Are you hiring a new executive director, or are you a new ED yourself? These three new-ish executive directors talk candidly about their experiences and share some practical advice for supporting a new person in this role.
With non-profits experiencing increased turnover in the past few years and more leadership changes on the horizon as leaders retire, there are more new executive directors navigating this complex role.
“Executive director” is the most common title for the senior leader of a non-profit organization. The role looks different in every organization: it might be the only paid staff position for a small non-profit, or the ED might oversee a large team with several departments. They typically oversee the day-to-day operations of an organization and report to a volunteer board of directors. At the same time that new people are entering this role, some organizations are questioning the status quo and distributing leadership, exploring co-leadership, and reimagining governance to expand the ways organizations work together and make decisions.
Leadership changes are inevitable, so we asked three new executive directors to share their experience and advice on how to support a new ED in their role. New EDs and board members, take note of each leader’s tip sheet!
Engage the outgoing leader for a smooth transition
—Sahar Vermezyari, director, East Scarborough Storefront, Toronto
Sahar Vermezyari became the director of the East Scarborough Storefront, a community development organization in the Kingston-Galloway/Orton Park neighbourhood and a project on the MakeWay shared platform, in the summer of 2021. Vermezyari had worked in a staff role from 2008 to 2013 and came back to fill the position that the former director, Anne Gloger, had been in for 20 years.
To support the transition, Gloger stayed on for the first two months that Vermezyari was in her new role and designed a “learning journey” to introduce Vermezyari to Storefront’s philosophy and the role it plays in the community. The journey included a storytelling workshop with Storefront’s community partners and residents about their projects’ origins and purpose to ensure that the information that Gloger had been holding over the past 20 years was passed along. On top of sharing logistical information, “there were lots of conversations about how I was feeling in the role,” Vermezyari says. These talks helped to normalize the challenges of a leadership role. When there were challenges, Vermezyari could talk with Gloger to understand “it wasn’t a ‘me thing’ but ‘that’s systemic’ or ‘that’s just part of the ED role.’” It helped give Vermezyari perspective.
When there were challenges, Vermezyari could talk with [the previous ED] to understand ‘it wasn’t a “me thing” but “that’s systemic” or “that’s just part of the ED role.”’
Stepping into the shoes of someone who has been well respected in their role and community can be daunting, Vermezyari says. You want to live up to the expectations while also finding the space to be you. “At the beginning, I felt like I had to be Anne,” Vermezyari says. “After a while, you come into your own,” but it took time, communication, confidence, and support, she adds.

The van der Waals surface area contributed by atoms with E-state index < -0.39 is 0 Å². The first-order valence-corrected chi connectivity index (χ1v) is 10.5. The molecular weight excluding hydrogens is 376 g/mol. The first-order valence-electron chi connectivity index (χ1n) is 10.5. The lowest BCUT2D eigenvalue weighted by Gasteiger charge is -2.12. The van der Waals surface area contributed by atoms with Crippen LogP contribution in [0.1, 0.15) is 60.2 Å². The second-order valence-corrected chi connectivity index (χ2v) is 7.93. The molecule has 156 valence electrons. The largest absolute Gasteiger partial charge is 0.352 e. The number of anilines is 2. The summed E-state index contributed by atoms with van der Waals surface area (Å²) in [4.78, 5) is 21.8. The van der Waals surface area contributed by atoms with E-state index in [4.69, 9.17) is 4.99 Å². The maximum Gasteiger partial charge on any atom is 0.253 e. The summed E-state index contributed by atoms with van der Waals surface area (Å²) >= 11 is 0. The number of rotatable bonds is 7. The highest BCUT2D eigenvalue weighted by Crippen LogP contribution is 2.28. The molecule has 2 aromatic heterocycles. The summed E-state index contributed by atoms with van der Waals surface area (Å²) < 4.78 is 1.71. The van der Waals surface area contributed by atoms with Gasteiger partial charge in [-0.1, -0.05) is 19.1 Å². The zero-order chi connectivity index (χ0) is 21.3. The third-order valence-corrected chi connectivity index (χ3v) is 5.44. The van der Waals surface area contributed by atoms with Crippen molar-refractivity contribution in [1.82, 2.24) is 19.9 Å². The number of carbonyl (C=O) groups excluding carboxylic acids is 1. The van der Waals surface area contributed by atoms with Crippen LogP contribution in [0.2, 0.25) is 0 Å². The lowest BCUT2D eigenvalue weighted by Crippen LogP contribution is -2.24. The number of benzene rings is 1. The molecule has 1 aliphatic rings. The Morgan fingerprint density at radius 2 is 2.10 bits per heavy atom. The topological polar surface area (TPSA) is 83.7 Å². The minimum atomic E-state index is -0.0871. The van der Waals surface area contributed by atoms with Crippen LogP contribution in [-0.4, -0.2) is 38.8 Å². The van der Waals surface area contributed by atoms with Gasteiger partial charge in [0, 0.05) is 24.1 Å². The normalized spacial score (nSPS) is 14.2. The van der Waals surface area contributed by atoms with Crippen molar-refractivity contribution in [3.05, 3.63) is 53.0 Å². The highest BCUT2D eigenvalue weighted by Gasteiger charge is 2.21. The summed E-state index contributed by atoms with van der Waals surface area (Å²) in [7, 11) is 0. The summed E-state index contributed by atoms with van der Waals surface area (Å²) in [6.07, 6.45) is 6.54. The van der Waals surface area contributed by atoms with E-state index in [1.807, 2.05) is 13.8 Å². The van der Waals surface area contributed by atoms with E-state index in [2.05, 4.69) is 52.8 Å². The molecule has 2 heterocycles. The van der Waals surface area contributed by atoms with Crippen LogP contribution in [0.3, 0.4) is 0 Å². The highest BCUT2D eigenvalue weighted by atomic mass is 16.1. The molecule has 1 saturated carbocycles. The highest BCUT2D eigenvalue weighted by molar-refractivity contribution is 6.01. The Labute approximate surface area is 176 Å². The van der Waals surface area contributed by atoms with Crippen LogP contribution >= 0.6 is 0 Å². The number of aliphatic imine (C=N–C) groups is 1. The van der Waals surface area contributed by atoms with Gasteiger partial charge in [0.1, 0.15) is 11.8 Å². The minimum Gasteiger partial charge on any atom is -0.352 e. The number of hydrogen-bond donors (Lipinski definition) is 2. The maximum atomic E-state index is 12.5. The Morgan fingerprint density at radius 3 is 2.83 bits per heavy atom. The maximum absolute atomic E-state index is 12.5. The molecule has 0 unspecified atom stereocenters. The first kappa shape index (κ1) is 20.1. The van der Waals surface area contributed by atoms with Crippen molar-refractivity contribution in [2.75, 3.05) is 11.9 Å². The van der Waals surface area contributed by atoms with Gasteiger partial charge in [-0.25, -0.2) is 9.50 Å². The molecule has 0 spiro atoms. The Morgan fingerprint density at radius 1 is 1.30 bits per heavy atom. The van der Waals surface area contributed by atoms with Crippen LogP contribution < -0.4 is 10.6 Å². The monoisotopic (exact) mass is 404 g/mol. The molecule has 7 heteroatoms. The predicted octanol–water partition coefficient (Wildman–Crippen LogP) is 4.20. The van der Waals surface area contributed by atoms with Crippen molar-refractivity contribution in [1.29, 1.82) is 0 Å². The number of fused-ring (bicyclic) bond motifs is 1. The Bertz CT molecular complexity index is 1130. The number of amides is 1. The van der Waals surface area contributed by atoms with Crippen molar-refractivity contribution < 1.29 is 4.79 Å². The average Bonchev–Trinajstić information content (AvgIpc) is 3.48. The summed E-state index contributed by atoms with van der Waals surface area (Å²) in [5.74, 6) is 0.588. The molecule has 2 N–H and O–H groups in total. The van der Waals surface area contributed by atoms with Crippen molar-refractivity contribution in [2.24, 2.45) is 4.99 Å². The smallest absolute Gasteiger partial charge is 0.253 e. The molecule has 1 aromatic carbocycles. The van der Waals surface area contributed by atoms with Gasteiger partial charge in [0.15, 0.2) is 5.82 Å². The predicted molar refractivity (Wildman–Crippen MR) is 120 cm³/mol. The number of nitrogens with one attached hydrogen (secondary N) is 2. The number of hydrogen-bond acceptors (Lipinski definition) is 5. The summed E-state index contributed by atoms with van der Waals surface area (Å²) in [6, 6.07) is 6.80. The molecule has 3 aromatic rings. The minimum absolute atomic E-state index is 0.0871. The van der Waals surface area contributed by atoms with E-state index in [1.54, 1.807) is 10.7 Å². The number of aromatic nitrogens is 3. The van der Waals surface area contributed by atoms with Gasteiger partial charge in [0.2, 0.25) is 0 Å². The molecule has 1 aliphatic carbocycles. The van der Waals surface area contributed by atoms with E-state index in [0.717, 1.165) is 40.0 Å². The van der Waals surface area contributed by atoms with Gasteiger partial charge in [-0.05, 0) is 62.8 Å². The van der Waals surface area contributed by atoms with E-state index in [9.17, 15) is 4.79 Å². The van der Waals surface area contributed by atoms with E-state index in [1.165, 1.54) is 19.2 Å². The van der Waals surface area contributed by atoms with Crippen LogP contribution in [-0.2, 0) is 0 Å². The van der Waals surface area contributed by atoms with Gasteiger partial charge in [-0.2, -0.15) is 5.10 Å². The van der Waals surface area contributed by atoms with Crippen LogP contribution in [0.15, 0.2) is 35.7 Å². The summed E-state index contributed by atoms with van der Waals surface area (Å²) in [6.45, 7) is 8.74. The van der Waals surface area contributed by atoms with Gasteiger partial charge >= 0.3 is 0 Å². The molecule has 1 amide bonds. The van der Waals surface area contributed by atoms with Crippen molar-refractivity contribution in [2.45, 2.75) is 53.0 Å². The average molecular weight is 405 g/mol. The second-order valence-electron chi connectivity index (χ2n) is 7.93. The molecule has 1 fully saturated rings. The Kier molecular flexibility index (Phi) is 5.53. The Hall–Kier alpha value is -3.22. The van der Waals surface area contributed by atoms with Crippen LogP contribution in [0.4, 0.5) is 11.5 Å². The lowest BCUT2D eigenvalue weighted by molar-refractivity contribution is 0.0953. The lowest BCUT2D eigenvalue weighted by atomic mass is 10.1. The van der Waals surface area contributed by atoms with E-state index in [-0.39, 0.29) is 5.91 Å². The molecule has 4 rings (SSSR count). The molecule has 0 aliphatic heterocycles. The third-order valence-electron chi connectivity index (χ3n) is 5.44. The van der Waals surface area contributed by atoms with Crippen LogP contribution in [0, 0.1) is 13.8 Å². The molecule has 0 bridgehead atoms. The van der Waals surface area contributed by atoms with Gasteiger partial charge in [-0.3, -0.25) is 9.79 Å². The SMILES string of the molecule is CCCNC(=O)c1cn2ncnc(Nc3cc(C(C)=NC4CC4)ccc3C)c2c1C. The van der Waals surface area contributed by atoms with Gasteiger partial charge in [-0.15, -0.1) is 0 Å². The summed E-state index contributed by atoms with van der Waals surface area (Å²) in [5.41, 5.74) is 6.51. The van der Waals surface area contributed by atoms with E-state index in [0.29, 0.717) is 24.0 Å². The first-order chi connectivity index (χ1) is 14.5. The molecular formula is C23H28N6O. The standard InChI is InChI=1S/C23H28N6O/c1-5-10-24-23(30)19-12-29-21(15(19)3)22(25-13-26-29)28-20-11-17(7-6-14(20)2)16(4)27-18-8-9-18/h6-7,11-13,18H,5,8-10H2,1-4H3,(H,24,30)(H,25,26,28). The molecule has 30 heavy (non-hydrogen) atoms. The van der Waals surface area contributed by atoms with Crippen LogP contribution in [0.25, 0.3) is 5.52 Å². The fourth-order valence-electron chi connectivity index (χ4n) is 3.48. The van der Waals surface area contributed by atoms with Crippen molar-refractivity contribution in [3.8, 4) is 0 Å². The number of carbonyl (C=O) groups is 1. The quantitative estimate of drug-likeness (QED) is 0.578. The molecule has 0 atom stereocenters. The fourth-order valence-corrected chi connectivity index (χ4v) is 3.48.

Vermezyari says that this collaborative approach to the leadership transition worked in large part because of her strong relationship with Gloger and the trust they had in each other, but she thinks it can work even for those who don’t know each other when they start the transition. She says there are necessary ingredients to make it work: shared, unconditional commitment to the success of the transition, putting egos aside, humility, and a willingness to share the struggles of the role and give permission to be open with one another.
Vermezyari has two additional tips for new EDs:
- Set up regular check-ins with people (non-profit friends, colleagues) who know you and are rooting for you in the sector – they can be a sounding board as you navigate the new role.
- Disburse responsibility where you can – there is an immense responsibility that comes with the role that can feel overwhelming. Share it with others where it makes sense.
Ask the board good questions before making the leap
—Tyler Colbourne, executive director, Healthy Minds Cooperative, Halifax
When Tyler Colbourne saw the posting for an executive director of a mental health co-operative in Nova Scotia in late 2021, he knew it could be a meaningful position but also a big job to take on. Following the challenges of the pandemic, Colbourne wanted to make sure the role was the right fit. “I asked some really hard questions to the board.”
Colbourne had noticed in previous roles that boards don’t always know the realities an organization is facing, and he wanted to make sure he had a good understanding of the organization and the context he would be stepping into. He asked about the board’s relationship with staff, asked to see the bylaws and policies, wanted a clear picture of the finances and where the organization was in its journey and commitment to put equity, diversity, and inclusion into practice.